40 Watt Inverter with Power Transistor

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In this electronics project, I will show you a simple and cheap 40 watt inverter with a power transistor. This inverter circuit required minimal components. It can invert the 12V DC to high voltage AC which allows you to power up to 40W fluorescent tubes (or two 20 watt tubes in series).

The circuit is very simple, inexpensive and easy to build. Let's make it!


Please use safety equipment since this circuit work with high voltage electricity. Do not touch the outputs, there is a chance for a fatal shock.


Components List

The following components are required:
  1. Q1: Power transistor (1 pcs) - TIP35 or TIP3055 or 2N3055 or equivalent.
  2. T1: U-shape High-frequency Transformer core (2 pcs)
  3. Plastic Bobbin (1 pcs)
  4. 0.44mm Enamelled Copper wire
  5. 0.2mm Enamelled Copper wire
  6. Insulating tape
  7. R1: 180Ω, 1W Resistor (1 pcs)
  8. C1: 100uF, 16V Capacitor (1 pcs)
  9. Aluminium Heat-sink (1 pcs)
  10. Flexible Wires (as per required)
  11. Fluorescent lamp (1 pcs)

Circuit Diagram

Schematic of 40 watt inverter circuit shown below.


Circuit Explanation

The working principle of this 40W inverter circuit is simple. Inside the circuit, a single NPN power transistor (Q1), a step-up transformer (T1), and a capacitor (C1), resistor (R1) is used.

When the inverter circuit board gets the 12V DC input, the capacitor (C1) charged and the base of the transistor (Q1) starts opening as it's biased by the resistor (R1). The current through transformer primary winding (L1) starts rising rapidly and reaches the threshold level within no time.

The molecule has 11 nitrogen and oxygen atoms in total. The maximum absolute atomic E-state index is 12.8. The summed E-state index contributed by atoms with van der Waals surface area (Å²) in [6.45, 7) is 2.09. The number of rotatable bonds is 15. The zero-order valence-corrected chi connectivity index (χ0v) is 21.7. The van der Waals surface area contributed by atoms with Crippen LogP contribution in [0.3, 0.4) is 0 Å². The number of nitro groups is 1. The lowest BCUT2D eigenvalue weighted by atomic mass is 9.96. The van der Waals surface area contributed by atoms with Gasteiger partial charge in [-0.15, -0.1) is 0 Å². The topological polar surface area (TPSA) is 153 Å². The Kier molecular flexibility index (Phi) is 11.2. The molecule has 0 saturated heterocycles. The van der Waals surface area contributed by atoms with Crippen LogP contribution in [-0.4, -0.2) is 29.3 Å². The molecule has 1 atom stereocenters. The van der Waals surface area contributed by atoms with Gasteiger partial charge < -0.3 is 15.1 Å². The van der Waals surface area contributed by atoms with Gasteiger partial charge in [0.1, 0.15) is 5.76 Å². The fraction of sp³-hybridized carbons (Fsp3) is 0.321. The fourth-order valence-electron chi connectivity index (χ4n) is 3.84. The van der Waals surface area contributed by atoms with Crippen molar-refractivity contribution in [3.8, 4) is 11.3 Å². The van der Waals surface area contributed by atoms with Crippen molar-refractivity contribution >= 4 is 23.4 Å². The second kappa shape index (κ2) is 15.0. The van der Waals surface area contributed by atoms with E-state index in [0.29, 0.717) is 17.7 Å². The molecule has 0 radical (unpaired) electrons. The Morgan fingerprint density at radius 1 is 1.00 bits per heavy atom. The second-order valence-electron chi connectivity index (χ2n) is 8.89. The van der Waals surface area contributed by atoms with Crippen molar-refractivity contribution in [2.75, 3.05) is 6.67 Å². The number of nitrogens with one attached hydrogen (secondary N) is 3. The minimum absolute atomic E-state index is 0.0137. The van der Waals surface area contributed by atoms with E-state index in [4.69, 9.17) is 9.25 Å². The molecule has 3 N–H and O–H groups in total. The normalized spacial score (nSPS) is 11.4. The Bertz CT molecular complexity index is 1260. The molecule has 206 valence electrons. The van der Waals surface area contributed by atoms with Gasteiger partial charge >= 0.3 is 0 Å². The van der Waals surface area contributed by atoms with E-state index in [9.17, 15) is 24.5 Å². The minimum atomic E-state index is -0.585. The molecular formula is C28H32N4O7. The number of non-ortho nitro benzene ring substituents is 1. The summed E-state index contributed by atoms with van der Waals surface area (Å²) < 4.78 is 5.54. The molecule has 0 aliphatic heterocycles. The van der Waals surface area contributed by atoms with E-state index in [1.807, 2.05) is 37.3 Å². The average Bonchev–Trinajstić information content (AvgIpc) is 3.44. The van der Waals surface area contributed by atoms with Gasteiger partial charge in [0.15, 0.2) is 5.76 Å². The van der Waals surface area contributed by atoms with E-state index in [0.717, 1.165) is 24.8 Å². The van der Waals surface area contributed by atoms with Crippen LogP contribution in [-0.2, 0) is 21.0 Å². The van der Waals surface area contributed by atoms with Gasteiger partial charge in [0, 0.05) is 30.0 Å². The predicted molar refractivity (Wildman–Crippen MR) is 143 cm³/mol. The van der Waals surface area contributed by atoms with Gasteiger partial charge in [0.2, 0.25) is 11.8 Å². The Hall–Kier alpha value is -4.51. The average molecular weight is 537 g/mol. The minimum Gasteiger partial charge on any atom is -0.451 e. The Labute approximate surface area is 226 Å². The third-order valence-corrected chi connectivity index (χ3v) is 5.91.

But at the same time, an opposite (but low) voltage starts rising across the auxiliary feedback winding (L3) of the transformer. Thus ultimately blocks current flow through primary winding (L1). As there's no more current flow in the auxiliary feedback winding (L3).

This process repeats itself again and again very fast, depending on various parameters. Hence, an AC high voltage generates (over 1,000 volts) in transformer secondary winding (L2) with the high frequency and that's powered the loads up to 40 watt.


Transformer Winding Details

You will need two U-shape High frequency transformer core. All windings (L1, L2, and L3) are wound on the same core. Take a plastic Bobbin over the core to wind L1, L2, L3 on. Leave 50mm of wire at each end or soldaring with fexible wires of the coils.


Primary Winding (L1): Wind 60 turns of 0.44mm diameter enamelled copper wire on the first layer and put a layer of insulating tape over it.


Secondary Winding (L2): This coil has 500 turns of 0.2mm enamelled copper wire in five layers. Wind one layer and then insulating tape over it. Do the same for the next four.


Feedback Winding (L3): Wind 13 turns of 0.44mm enamelled copper wire on the core and then insulating tape over that.

Demo and Testing

In this demo video, you will see the test of the inverter circuit with TIP35. Where, I simply powered the circuit by a 7.4V DC source from two series lithium batteries and the circuit converted the DC voltage to high voltage AC and the lamp light up.

This inverter circuit is should be used for 220V fluorescent lamps. It will work with 120V units just fine but will shorten the life of the fluorescent tube. In the case, the tube doesn't light up immediately, then reverse the connections of L1 winding. If the tube still doesn’t light up, check all wiring connections correctly.

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